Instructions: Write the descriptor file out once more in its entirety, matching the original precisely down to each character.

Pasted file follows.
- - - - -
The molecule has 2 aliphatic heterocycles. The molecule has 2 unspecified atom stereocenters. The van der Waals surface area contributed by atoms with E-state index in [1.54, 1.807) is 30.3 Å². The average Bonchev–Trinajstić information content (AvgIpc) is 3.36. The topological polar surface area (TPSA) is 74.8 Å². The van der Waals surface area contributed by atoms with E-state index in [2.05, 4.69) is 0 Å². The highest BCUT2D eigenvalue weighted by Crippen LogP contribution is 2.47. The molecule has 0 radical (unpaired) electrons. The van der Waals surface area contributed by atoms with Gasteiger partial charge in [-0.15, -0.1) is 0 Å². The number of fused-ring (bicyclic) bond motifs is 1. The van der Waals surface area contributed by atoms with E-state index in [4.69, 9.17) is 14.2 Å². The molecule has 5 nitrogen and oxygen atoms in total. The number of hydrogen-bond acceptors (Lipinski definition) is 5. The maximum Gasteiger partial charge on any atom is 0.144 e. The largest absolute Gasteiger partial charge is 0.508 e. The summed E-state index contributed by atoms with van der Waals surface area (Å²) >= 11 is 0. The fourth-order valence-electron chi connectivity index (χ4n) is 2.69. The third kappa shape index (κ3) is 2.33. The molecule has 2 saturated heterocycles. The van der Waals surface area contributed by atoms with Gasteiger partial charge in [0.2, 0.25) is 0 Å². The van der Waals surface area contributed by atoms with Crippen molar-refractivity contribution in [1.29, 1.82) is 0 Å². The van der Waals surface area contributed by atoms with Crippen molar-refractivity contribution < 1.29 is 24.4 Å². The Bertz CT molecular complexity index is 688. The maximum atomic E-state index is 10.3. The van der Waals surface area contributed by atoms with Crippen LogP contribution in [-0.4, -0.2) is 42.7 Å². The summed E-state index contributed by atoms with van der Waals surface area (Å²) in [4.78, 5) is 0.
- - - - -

The molecule has 2 aliphatic heterocycles. The molecule has 2 unspecified atom stereocenters. The van der Waals surface area contributed by atoms with E-state index in [1.54, 1.807) is 30.3 Å². The average Bonchev–Trinajstić information content (AvgIpc) is 3.36. The topological polar surface area (TPSA) is 74.8 Å². The van der Waals surface area contributed by atoms with E-state index in [2.05, 4.69) is 0 Å². The highest BCUT2D eigenvalue weighted by Crippen LogP contribution is 2.47. The molecule has 0 radical (unpaired) electrons. The van der Waals surface area contributed by atoms with Gasteiger partial charge in [-0.15, -0.1) is 0 Å². The number of fused-ring (bicyclic) bond motifs is 1. The van der Waals surface area contributed by atoms with E-state index in [4.69, 9.17) is 14.2 Å². The molecule has 5 nitrogen and oxygen atoms in total. The number of hydrogen-bond acceptors (Lipinski definition) is 5. The maximum Gasteiger partial charge on any atom is 0.144 e. The largest absolute Gasteiger partial charge is 0.508 e. The summed E-state index contributed by atoms with van der Waals surface area (Å²) >= 11 is 0. The fourth-order valence-electron chi connectivity index (χ4n) is 2.69. The third kappa shape index (κ3) is 2.33. The molecule has 2 saturated heterocycles. The van der Waals surface area contributed by atoms with Gasteiger partial charge in [0.2, 0.25) is 0 Å². The van der Waals surface area contributed by atoms with Crippen molar-refractivity contribution in [1.29, 1.82) is 0 Å². The van der Waals surface area contributed by atoms with Crippen molar-refractivity contribution < 1.29 is 24.4 Å². The Bertz CT molecular complexity index is 688. The maximum atomic E-state index is 10.3. The van der Waals surface area contributed by atoms with Crippen LogP contribution in [-0.4, -0.2) is 42.7 Å². The summed E-state index contributed by atoms with van der Waals surface area (Å²) in [4.78, 5) is 0.